Critics Consensus: Exuberant and eye-popping, Avengers: Age of Ultron serves as an overstuffed but mostly satisfying sequel, reuniting its predecessor's unwieldy cast with a few new additions and a worthy foe.
Synopsis: When Tony Stark (Robert Downey Jr.) jump-starts a dormant peacekeeping program, things go terribly awry, forcing him, Thor (Chris Hemsworth),... [More]
Directed By: Joss Whedon

#20
Adjusted Score: 78452%
Critics Consensus: A Guide to Recognizing Your Saints is a lively, powerful coming-of-age tale with winning performances and sharp direction from first-timer Dito Montiel.
Synopsis: Dito Montiel (Robert Downey Jr.), a successful author, receives a call from his long-suffering mother (Dianne Wiest), asking him to... [More]
Directed By: Dito Montiel

#19

Iron Man 3 (2013)
79%

#19
Adjusted Score: 92731%
Critics Consensus: With the help of its charismatic lead, some impressive action sequences, and even a few surprises, Iron Man 3 is a witty, entertaining adventure and a strong addition to the Marvel canon.
Synopsis: Plagued with worry and insomnia since saving New York from destruction, Tony Stark (Robert Downey Jr.), now, is more dependent... [More]
Directed By: Shane Black

#18

Bowfinger (1999)
81%

#18
Adjusted Score: 85764%
Critics Consensus: A witty commentary on modern film-making, with enough jokes to keep it entertaining throughout.
Synopsis: On the verge of bankruptcy and desperate for his big break, aspiring filmmaker Bobby Bowfinger (Steve Martin) concocts a crazy... [More]
Directed By: Frank Oz

#17

Tropic Thunder (2008)
82%

#17
Adjusted Score: 91388%
Critics Consensus: With biting satire, plenty of subversive humor, and an unforgettable turn by Robert Downey, Jr., Tropic Thunder is a triumphant late Summer comedy.
Synopsis: Tugg Speedman (Ben Stiller), pampered action superstar, sets out for Southeast Asia to take part in the biggest, most-expensive war... [More]
Directed By: Ben Stiller

#16

Wonder Boys (2000)
81%

#16
Adjusted Score: 85627%
Critics Consensus: Michael Douglas and Tobey Maguire do wonders in this clever dark comedy.
Synopsis: Grady (Michael Douglas) is a 50-ish English professor who hasn't had a thing published in years -- not since he... [More]
Directed By: Curtis Hanson

#15

Back to School (1986)
86%

#15
Adjusted Score: 89016%
Critics Consensus: Back to School gives Rodney Dangerfield plenty of room to riff -- and supports the freewheeling funnyman with enough of a story to keep things interesting between punchlines.
Synopsis: Thornton Melon (Rodney Dangerfield) is concerned that his son Jason (Keith Gordon) is unsure whether to go to college, so... [More]
Directed By: Alan Metter

#14
#14
Adjusted Score: 92176%
Critics Consensus: Tongue-in-cheek satire blends well with entertaining action and spot-on performances in this dark, eclectic neo-noir homage.
Synopsis: Two-bit crook Harry Lockhart (Robert Downey Jr.) stumbles into an audition for a mystery film while on the run from... [More]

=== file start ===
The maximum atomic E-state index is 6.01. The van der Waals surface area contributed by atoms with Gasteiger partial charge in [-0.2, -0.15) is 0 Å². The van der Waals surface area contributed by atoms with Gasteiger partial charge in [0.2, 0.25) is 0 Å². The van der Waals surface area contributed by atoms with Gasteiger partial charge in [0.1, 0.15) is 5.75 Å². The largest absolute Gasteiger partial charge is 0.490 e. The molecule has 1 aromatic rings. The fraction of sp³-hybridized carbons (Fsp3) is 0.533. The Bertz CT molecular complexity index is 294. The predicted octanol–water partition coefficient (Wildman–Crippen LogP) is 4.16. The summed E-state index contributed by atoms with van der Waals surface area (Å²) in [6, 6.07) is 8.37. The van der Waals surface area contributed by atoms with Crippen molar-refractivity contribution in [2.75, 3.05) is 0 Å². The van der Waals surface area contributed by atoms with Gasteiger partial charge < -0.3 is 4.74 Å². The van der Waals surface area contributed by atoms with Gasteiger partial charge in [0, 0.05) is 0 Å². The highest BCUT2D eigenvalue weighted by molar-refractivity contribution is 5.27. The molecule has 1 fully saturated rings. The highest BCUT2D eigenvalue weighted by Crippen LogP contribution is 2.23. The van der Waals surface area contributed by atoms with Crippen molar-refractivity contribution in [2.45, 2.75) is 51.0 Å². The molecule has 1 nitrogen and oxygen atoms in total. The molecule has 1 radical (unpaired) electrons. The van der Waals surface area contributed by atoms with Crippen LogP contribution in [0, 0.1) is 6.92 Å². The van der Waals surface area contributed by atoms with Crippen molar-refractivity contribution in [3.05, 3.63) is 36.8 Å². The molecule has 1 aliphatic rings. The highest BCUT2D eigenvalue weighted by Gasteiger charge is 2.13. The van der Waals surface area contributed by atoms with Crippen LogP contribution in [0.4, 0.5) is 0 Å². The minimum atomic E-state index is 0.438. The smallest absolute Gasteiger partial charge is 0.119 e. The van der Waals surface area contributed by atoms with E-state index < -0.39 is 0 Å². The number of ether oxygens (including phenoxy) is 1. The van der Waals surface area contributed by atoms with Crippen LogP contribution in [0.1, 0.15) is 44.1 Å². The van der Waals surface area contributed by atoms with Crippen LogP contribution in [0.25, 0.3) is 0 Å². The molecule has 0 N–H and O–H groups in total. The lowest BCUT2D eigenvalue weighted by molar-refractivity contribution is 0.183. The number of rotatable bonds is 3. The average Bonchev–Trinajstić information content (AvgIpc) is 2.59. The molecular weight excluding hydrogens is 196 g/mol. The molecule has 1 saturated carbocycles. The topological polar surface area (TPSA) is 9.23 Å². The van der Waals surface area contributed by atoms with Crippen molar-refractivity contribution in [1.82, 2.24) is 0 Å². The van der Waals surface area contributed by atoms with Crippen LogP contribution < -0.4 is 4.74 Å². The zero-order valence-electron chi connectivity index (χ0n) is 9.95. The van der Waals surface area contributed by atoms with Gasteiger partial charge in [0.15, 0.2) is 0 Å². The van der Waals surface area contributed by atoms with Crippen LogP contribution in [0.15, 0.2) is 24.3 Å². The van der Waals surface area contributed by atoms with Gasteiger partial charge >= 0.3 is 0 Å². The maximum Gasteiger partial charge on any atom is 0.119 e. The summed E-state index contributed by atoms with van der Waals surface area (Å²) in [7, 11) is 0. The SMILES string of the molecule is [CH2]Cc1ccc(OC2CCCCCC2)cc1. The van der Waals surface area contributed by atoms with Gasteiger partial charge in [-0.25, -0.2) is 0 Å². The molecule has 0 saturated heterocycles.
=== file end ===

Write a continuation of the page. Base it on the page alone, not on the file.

Directed By: Shane Black

#13
#13
Adjusted Score: 114162%
Critics Consensus: Avengers: Infinity War ably juggles a dizzying array of MCU heroes in the fight against their gravest threat yet, and the result is a thrilling, emotionally resonant blockbuster that (mostly) realizes its gargantuan ambitions.
Synopsis: Iron Man, Thor, the Hulk and the rest of the Avengers unite to battle their most powerful enemy yet --... [More]
Directed By: Anthony Russo, Joe Russo

#12

Chef (2014)
87%

#12
Adjusted Score: 93975%
Critics Consensus: Chef's charming cast and sharp, funny script add enough spice to make this feel-good comedy a flavorful -- if familiar -- treat.
Synopsis: After a controlling owner (Dustin Hoffman) pushes him too far, chef Carl Casper (Jon Favreau) quits his position at a... [More]
Directed By: Jon Favreau

#11

Zodiac (2007)
89%

#11
Adjusted Score: 100385%
Critics Consensus: A quiet, dialogue-driven thriller that delivers with scene after scene of gut-wrenching anxiety. David Fincher also spends more time illustrating nuances of his characters and recreating the mood of the '70s than he does on gory details of murder.
Synopsis: In the late 1960s and 1970s, fear grips the city of San Francisco as a serial killer called Zodiac stalks... [More]
Directed By: David Fincher

#10
Adjusted Score: 117398%
Critics Consensus: Captain America: Civil War begins the next wave of Marvel movies with an action-packed superhero blockbuster boasting a decidedly non-cartoonish plot and the courage to explore thought-provoking themes.
Synopsis: Political pressure mounts to install a system of accountability when the actions of the Avengers lead to collateral damage. The... [More]
Directed By: Anthony Russo, Joe Russo

#9
#9
Adjusted Score: 106031%
Critics Consensus: Thanks to a script that emphasizes its heroes' humanity and a wealth of superpowered set pieces, The Avengers lives up to its hype and raises the bar for Marvel at the movies.
Synopsis: When Thor's evil brother, Loki (Tom Hiddleston), gains access to the unlimited power of the energy cube called the Tesseract,... [More]
Directed By: Joss Whedon

#8
#8
Adjusted Score: 121042%
Critics Consensus: Spider-Man: Homecoming does whatever a second reboot can, delivering a colorful, fun adventure that fits snugly in the sprawling MCU without getting bogged down in franchise-building.